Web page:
by Vince Flynn
- Several congresscritters are "surgically removed" by experts. The FBI, CIA and a crusading young congressman investigate. What sets Term Limits apart from other mainstream thrillers is that in this case the murderers are the good guys. A pretty good page turner.
- The Mitzvah
by Aaron Zelman and L. Neil Smith
- The founder of Jews for the Preservation of Firearms Ownership and the libertarian movement's favorite SF writer have produced a short, fast-paced intellectual thriller. A Catholic monsignor learns he was, by birth, a German Jew whose parents died in a concentration camp. The discovery takes him on a journey of the spirit -- and into the realm of self-defense.
- Captain Anger Adventure #1
by Victor Koman
- The latest from the best unknown SF writer on the planet. It's diffrent than much of his other work. In this one, Captain Richard Anger races to find a cure for the silver-liquid death, he pilots his sea-going superjet to a mysterious island of strange metallic mountains and steel-clad shores. There he and his companions--Rock, Leila, Tex, and Sun Ra--must use their wits and their weapons of super-science to stop an insane genius before he tears the earth apart.
The Adventures of Jonathan Gullible
by Ken Schooland
- Here's one for the kids! Jonathan Gullible has adventures in a strange land where people have given up responsibility for their own lives and become dependent on "authority." What a strange land that must be!
- Patriots: Surviving the Coming Collapse
by James Wesley, Rawles
- Rawles' novel has been described as a survival manual disguised as fiction. That's a pretty good assessment.
- Forever Flowing
by Vasily Grossman
- Grossman, who died in 1964, wrote of the horrors of the Stalinist era -- but with a soaring belief that freedom would prevail. This book isn't great as a novel, but it's as good an account of the workings of tyranny (and the everyday attitudes that enable tyranny) as I've ever read.
- Dark Rivers of the Heart
by Dean Koontz
- Even if you're not normally a fan of horror-thriller writer Koontz, this one's worth the read. It's a powerful story about privacy, technology, love, secrets -- and a deranged government agent who wants to "help" everyone to death.
Transfer: The End of the Beginning
by Jerry Furland
- America transfers to digital currency and a cashless society at the opening of the new millennium. Utopia is at hand. Financial crime is at an end. Or has untold horror just begun?
All the King's Men
by Robert Penn Warren
- This fictionalized account of the career of Huey "Kingfish" Long, dictator of Louisiana, was written when Clinton was a toddler. The Big C must have used it as his textbook. This novel is wordy by today's standards, but it is a piercingly written portrait of a power seeker and of the self-abasement of those who try to live in his orbit. Some consider it among the greatest American novels. It is less about politics than about human nature.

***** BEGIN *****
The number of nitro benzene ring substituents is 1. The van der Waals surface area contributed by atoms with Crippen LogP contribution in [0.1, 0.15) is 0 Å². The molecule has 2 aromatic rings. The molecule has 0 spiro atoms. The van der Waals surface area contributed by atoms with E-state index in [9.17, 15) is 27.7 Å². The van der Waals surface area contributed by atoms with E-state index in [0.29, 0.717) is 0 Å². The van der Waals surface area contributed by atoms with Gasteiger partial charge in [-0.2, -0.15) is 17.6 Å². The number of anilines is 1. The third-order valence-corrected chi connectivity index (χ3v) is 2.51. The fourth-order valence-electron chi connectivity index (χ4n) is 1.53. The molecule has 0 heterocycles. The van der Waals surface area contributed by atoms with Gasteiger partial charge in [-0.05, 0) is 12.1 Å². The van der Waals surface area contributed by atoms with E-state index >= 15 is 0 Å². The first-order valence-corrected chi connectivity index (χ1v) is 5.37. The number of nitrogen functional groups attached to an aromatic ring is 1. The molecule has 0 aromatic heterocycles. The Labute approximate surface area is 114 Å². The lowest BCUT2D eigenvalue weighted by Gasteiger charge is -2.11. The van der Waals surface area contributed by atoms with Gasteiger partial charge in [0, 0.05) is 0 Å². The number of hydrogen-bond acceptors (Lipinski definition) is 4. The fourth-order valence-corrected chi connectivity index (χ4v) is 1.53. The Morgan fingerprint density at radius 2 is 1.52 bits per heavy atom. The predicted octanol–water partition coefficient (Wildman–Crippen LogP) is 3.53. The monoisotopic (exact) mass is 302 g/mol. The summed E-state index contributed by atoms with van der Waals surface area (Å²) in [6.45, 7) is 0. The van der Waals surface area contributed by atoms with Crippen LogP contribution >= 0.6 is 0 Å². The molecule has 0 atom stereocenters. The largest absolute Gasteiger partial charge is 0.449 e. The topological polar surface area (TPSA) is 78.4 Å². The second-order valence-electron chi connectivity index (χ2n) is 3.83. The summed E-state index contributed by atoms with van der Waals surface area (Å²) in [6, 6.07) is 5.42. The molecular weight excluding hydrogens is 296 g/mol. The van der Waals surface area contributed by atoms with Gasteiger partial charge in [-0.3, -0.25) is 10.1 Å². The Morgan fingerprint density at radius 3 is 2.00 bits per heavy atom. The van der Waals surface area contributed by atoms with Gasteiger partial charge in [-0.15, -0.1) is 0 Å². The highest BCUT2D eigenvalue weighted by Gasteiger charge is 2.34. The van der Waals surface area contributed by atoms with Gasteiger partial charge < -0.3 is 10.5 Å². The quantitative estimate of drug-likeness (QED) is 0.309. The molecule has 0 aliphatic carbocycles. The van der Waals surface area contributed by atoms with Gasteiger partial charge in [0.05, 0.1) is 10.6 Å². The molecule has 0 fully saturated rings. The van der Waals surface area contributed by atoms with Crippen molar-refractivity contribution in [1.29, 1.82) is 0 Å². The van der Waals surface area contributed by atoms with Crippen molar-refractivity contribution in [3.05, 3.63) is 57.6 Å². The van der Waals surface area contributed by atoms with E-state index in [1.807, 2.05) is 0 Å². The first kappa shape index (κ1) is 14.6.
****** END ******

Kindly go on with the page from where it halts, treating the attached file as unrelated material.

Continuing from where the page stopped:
- by Terry Pratchett
- One of the latest in Pratchett's fantasy/humor Discworld series. If you haven't read the earlier Discworld books, don't start with this one. (See below.) If you have read others, you'll be thrilled to discover how overtly (and hysterically) anti-authoritarian Pratchett's books are becoming.
Feet of Clay
- by Terry Pratchett
- Ditto. Another recent Discworld book filled with both weird fun and many provocative, witty observations on freedom and justice.
The Light Fantastic
The Colour of Magic
- By Terry Pratchett
- The Colour of Magic was the very first Discworld book. The Light Fantastic was the second, and closely related, volume. Meet Rincewind, the hapless wannabe "wizzard," Twoflower, the ever-optimistic tourist, Cohen the Barbarian, and The Luggage, the fiercest suitcase ever to walk on legs. Great fun. Nothing overtly political here, but Terry Pratchett is clearly a freedom lover who enjoys poking fun at the pretensions of authority.
- by John Ross
- This is the novel of the gun-rights movement. I admit I'm not personally a fan. But every time I leave it off a list of recommended books, I'm bombarded by mail from devotees. It contains much technical information about firearms and considerable discourse upon gun laws. Though there's only a tiny bit of plot, its theme of "payback time" against politicians and bureaucrats satisfies some freedom lovers' bitter fantasies.
Kings of the High Frontier
- by Victor Koman
- Amazon.com has finally listed this book! It is the best SF novel written in the last decade -- an inspiring story about a near-future, private enterprise leap into space. It's vast, it's human, it's inspiring. And best of all, maybe something like it is even possible. I sure hope it's possible. Human's can't long endure a single planet, once it's lost its frontiers -- it's havens where freedom lovers can roam. Victor gives us hope -- as well as a romping, rousing good story.
- by Victor Koman